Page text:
Necessary formulae

 

The amount of energy radiated in a unit time by a star is called luminosity, denoted by L. At a distance r, a unit surface perpendicular to the direction of a star receives a flux of energy F:

One of the data files with images

For example, the luminosity of the Sun is Ls = 3.85´1026 W, and the flux of solar energy reaching a unit surface on Earth is Fsun = 1370 W/m2. Thus if we know the luminosity of a star, and measure the energy flux, we can determine the distance r.

 

 

Measurements

 

In order to measure the distance to the Cepheids in the Large Magellanic Cloud a data file for these Cepheids is needed. You can find them in the Cepheids directory. The data were obtained by the OGLE experiment (http://www.astrouw.edu.pl/~ogle/index.html).

 

The name of each file contains the date of observation. Thus the file CEP-43522-1999-10-24-03-25.FTS is the observation made on 24 October 1999 at 3:23 (you can check the date of observation opening the window Image: show information [HOU-IP: Data Tools/image info]). On all images there is the same part of the sky (see Fig. 1). The location of the  Cepheid and comparison stars of constant brightness is shown in Fig. 2. All observations were performed in red and near infrared wavelength.

 

 

 


 

One of the data files with images

 

Fig.1. One of the data files with star pictures.

 

 

 

 

Fig.2 The location of the Cepheids and stars used for comparison.

 

 

Observational conditions may be different. The sky could be more or less clear, and the sensitivity of the detectors could vary. The best way to eliminate these unwanted factors in determination of the brightness changes of the Cepheid is comparison of its flux with fluxes of stars of constant luminosity. Different observations of two stars of constant brightness (say, one twice as bright as the other) could give different fluxes, but each time the ratio of their fluxes should be the same (equal two). In the case of an observation of a Cepheid and a constant comparison star, the change of the ratio of their fluxes is the effect of the change of the  brightness of a Cepheid only.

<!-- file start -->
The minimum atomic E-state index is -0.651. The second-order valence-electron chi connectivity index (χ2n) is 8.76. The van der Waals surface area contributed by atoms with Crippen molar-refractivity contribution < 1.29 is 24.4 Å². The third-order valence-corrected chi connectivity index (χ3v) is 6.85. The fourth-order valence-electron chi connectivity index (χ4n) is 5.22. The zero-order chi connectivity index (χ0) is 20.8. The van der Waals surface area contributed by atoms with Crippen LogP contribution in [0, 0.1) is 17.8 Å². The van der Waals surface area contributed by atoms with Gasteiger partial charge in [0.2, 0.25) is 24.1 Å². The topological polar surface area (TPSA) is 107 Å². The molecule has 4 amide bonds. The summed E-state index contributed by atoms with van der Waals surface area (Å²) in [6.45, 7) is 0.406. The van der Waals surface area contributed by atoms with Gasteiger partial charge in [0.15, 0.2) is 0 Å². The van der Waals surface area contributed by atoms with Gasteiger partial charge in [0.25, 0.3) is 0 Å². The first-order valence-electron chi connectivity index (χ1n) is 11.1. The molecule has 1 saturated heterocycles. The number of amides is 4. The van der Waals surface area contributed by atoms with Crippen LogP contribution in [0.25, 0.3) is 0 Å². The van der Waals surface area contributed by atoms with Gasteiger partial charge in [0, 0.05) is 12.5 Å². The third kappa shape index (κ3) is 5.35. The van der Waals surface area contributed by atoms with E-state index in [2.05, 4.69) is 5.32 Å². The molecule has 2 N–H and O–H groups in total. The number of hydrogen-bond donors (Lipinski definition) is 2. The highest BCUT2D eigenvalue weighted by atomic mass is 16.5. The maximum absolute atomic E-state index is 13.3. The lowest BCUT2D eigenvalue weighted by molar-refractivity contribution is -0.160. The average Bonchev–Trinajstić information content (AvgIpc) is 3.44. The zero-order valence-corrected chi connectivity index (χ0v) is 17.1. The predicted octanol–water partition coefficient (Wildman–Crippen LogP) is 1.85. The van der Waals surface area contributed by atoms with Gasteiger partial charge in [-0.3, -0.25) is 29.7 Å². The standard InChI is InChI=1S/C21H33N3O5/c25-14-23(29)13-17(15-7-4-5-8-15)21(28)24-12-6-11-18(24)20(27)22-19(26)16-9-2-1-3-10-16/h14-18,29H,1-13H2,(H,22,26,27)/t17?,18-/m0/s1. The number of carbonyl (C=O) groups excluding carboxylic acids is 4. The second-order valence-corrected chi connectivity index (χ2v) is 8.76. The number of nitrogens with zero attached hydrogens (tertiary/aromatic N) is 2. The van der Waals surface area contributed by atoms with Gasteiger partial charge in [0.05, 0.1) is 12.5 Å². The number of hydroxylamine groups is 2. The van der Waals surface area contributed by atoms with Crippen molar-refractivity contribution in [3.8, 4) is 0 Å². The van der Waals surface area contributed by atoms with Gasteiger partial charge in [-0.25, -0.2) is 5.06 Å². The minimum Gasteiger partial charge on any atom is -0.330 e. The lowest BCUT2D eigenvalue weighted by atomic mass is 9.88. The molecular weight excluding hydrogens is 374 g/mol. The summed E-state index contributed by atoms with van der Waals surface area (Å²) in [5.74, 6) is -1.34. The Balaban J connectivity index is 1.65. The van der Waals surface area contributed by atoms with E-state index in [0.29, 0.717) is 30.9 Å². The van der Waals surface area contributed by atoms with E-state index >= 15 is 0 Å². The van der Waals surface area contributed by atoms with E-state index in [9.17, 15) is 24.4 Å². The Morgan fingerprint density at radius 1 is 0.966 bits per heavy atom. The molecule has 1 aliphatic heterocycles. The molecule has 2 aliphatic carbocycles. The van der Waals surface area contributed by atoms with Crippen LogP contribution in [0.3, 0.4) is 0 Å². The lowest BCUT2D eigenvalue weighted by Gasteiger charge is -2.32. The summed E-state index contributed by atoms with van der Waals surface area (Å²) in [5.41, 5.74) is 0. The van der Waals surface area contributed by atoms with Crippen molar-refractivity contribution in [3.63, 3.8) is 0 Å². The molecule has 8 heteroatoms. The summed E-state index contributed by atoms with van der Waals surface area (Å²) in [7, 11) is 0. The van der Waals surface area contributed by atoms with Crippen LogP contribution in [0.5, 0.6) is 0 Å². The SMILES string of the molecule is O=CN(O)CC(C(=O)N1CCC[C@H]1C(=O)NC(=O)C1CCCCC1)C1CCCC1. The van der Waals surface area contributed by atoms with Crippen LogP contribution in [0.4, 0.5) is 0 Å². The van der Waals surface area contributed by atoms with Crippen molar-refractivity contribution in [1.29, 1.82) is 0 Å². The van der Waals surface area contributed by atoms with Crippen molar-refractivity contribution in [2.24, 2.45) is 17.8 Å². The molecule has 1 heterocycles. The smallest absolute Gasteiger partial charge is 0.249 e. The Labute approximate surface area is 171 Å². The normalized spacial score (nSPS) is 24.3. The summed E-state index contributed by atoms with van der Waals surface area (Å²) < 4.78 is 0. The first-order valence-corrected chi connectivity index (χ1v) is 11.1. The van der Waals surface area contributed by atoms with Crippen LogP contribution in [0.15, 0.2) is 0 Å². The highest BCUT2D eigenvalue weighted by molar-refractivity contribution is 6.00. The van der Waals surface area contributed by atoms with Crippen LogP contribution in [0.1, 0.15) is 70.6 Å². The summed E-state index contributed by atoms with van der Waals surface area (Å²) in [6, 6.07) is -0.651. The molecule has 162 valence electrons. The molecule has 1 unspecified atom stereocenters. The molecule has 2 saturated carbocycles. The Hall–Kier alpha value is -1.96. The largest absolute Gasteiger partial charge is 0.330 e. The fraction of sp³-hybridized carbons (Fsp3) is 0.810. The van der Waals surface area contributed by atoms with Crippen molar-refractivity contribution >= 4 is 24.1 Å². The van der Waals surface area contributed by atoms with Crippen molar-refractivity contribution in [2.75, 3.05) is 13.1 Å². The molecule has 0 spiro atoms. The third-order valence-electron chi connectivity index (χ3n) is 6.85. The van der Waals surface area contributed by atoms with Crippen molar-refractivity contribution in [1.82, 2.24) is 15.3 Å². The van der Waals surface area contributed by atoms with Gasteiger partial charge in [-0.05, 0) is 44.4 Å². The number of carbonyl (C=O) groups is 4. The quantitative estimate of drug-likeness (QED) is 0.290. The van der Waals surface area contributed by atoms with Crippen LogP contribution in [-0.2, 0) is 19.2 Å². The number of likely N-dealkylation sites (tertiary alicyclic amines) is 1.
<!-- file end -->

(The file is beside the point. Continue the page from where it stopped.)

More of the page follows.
Let us start the analysis.

 

1.      Evaluate the brightness of a chosen Cepheid and comparison star in consecutive observations. To do this

 

a.       Open the data file. Note the date of observation.

b.      Adjust the image in such a way that you can clearly distinguish the stars [Image: Adjust Brightness/Contrast Auto]. Find the Cepheid and the comparison star.

c.       Using Auto aperture tool [Analysis: Photometry; find the star and click on it] measure the brightness of both stars.

d.      Repeat the procedure for all data files.

 

2.      Put the results in a table. Subsequent columns should contain day and hour of each observation, time difference (hours or days) between each measurement and the first one Dt, measured brightness of the Cepheid Lc and of the comparison star Lg , and their ratio Lc/Lg.